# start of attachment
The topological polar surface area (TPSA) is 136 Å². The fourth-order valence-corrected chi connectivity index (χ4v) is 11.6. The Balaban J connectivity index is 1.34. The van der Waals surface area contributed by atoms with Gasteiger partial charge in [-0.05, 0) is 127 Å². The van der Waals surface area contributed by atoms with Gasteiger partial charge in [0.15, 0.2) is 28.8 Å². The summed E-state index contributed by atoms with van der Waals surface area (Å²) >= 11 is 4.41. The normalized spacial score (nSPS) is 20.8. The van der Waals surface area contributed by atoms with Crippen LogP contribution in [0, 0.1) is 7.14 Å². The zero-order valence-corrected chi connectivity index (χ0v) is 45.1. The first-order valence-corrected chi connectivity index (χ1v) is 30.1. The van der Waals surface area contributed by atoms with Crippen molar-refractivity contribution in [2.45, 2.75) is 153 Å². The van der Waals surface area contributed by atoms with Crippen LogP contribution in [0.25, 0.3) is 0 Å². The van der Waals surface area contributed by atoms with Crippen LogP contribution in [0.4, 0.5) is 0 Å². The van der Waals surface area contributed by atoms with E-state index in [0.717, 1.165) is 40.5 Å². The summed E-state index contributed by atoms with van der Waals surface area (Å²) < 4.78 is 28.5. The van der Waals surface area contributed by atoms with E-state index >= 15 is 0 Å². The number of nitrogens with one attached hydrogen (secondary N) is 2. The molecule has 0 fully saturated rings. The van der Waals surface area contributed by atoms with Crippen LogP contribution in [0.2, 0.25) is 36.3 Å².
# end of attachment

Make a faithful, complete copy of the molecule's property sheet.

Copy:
The topological polar surface area (TPSA) is 136 Å². The fourth-order valence-corrected chi connectivity index (χ4v) is 11.6. The Balaban J connectivity index is 1.34. The van der Waals surface area contributed by atoms with Gasteiger partial charge in [-0.05, 0) is 127 Å². The van der Waals surface area contributed by atoms with Gasteiger partial charge in [0.15, 0.2) is 28.8 Å². The summed E-state index contributed by atoms with van der Waals surface area (Å²) >= 11 is 4.41. The normalized spacial score (nSPS) is 20.8. The van der Waals surface area contributed by atoms with Crippen LogP contribution in [0, 0.1) is 7.14 Å². The zero-order valence-corrected chi connectivity index (χ0v) is 45.1. The first-order valence-corrected chi connectivity index (χ1v) is 30.1. The van der Waals surface area contributed by atoms with Crippen molar-refractivity contribution in [2.45, 2.75) is 153 Å². The van der Waals surface area contributed by atoms with Crippen LogP contribution in [0.25, 0.3) is 0 Å². The van der Waals surface area contributed by atoms with Crippen LogP contribution in [0.4, 0.5) is 0 Å². The van der Waals surface area contributed by atoms with E-state index in [0.717, 1.165) is 40.5 Å². The summed E-state index contributed by atoms with van der Waals surface area (Å²) < 4.78 is 28.5. The van der Waals surface area contributed by atoms with E-state index >= 15 is 0 Å². The number of nitrogens with one attached hydrogen (secondary N) is 2. The molecule has 0 fully saturated rings. The van der Waals surface area contributed by atoms with Crippen LogP contribution in [0.2, 0.25) is 36.3 Å².